Tag Archives: #Miracle

Australia Trip: Sacred

Robin Botie of Ithaca, New York, at Uluru aka Ayers Rock watching a double rainbow.Everywhere I went in the first half of November – Melbourne, Adelaide, Alice Springs, Cairns, and Sydney – Christmas decorations were springing up. In Australia there’s no Thanksgiving to buffer the way into the holidays. All the sparkle and flash of the upcoming season suddenly hit me. Hard. But it had no spiritual significance to me.

I’ve always wanted something in my life to mean more, to mean everything. To be sacred. The closest I ever get to sacred is when I’m hiking. Especially in mountains. Or by the sea. Walking where people have walked for eons. To me, rock that’s been tread down, paths worn bare, and ancient places that have drawn wanderers forever, are holy.

It took all of Day 10 to travel by bus from Alice Springs to Uluru aka Ayers Rock, a big rock in the middle of the desert. I was bummed because I’d dressed expecting sun and heat. But it was raining. Drizzling on and off. Downright gloomy. Just my luck to come to the desert in Australia in late spring-almost summer, and it rains.

From a distance, the rock looked like a massive meatloaf. Only majestic. Monumental. Mesmerizing. Even from far off, the sandstone monolith seemed to have some ancient mystical spirit pulsing within. Nothing else was anywhere near. How could that rock NOT be sacred to the indigenous Anangu, or to anyone in this desert? “The home of the culture of the world’s oldest culture, it means everything to the indigenous people,” said the literature we’d been handed.

We were to watch the setting sun bounce rays off the rock’s surface. Only – there was no sun. It was cold and dismal. Still, we “rugged up” in every bit of warm clothing we could find, and headed out on the bus. “You never know what you’ll get,” our tour leader said.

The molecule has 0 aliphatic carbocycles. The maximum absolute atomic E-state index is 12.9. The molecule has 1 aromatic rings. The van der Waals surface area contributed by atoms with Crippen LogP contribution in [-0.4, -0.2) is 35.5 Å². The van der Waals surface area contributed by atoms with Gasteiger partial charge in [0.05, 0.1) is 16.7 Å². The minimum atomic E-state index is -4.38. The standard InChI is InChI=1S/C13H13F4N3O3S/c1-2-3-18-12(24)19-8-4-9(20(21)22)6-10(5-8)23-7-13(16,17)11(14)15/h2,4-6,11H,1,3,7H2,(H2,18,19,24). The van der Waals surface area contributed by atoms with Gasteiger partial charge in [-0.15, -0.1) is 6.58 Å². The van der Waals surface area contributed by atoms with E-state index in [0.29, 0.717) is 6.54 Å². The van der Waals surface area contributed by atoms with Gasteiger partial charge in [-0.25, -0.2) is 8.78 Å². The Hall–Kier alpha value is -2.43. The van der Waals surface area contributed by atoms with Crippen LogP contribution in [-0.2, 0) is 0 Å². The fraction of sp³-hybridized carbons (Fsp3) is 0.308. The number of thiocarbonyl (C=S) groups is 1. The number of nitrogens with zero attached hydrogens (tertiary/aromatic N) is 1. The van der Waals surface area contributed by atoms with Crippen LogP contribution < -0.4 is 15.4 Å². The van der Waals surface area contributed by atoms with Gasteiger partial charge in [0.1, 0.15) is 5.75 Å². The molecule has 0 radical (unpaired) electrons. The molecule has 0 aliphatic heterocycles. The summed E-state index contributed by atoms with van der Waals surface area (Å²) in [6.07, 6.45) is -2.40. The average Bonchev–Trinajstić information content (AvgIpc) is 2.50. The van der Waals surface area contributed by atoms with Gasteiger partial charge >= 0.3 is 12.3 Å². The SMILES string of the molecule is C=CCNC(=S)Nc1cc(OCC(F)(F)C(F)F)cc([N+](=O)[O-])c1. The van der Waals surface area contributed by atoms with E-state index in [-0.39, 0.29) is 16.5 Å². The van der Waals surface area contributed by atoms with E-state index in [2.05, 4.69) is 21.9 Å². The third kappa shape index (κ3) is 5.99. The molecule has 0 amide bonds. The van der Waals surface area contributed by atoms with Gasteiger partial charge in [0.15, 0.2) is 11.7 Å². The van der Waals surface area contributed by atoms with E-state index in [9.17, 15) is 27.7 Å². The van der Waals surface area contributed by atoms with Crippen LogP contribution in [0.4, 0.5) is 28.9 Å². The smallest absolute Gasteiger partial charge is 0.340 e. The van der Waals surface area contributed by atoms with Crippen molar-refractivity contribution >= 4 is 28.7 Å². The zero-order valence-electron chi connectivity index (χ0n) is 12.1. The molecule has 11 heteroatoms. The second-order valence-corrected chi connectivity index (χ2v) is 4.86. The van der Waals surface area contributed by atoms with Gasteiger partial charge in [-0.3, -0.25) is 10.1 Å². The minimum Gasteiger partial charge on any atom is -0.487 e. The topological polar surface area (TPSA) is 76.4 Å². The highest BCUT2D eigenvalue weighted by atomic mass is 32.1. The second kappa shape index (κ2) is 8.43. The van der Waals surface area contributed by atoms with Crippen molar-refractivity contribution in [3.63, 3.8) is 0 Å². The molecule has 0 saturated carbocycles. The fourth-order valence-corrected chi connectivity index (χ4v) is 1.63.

At the site it was pouring. I pulled up my hood and hurried to the huge tent that had been set up over tables of champagne, smoked salmon, veggies with dip, cheese and fresh fruits. At least I wouldn’t go hungry. Along with hiking, food is my religion. I stuffed myself, and hardly looked at the sacred Uluru rock. Until somebody yelled, Miracle!

Gulping down the champagne, I grabbed a last piece of salmon. Outside people were hollering, “Double rainbow! Over the rock, it’s a miracle!” I crept out of the tent and joined the crowd that was now scrambling every which way in the finest drizzle, to capture rainbows on cameras and cellphones. An eerie light lit up the rock and the landscape around it. Two rainbows ended at the rock. The sacred place. I stood there trying to focus my camera, through tears. Remembering how rainbows meant everything to my girl. My Marika. Who I pray to, now. Who I’d asked ten days before, “You’re coming with me to Australia, right?” Who is forevermore, Somewhere Over the Rainbow.

 

What is sacred to you? What do you look for when you travel?

 

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What is a Miracle?

Marika Warden as a young on a moonlit beach, photoshopped by Robin Botie of Ithaca, New YorkWhat’s a miracle anyway?
For the past two weeks I’ve been glued to the TV wishing for a miracle for the families of Flight 370. In truth, I’ve been waiting for some miracle or another for most of my life.

This week I came to a realization: the miracle is that we live.
Once born, every last one of us dies. But in between being born and dying we get a gift.
For some it is a sweet comfortable time; some end up on a rocky ride. Our lives are lived in peace, in wars; in mindfulness, in oblivion; in isolation, in the midst of masses. We live in beauty and grace; we live in misery and squalor. If we’re lucky we live through good and bad and everything in between.

Some lives last a century and some are very brief. That we got here at all is the miracle. We’re all leaving town; just some of us have an earlier flight.

I need to celebrate the miracle.
We live. I live. And as I live, I will always remember those who were here with me, especially the ones I loved and was lucky enough to share time with. I am grateful for them, for dazzling days with friends, for the sun and the moon, for the privileges I have known, for the wind that makes me shiver and even for oceans that eat up airplanes and hope. For every lesson in life, both cruel and compassionate, and for every day of my time here, I feel blessed.

So how do I live when my heart’s been broken? How do I live after losing my daughter?
It’s a miracle.

What is a miracle to you?

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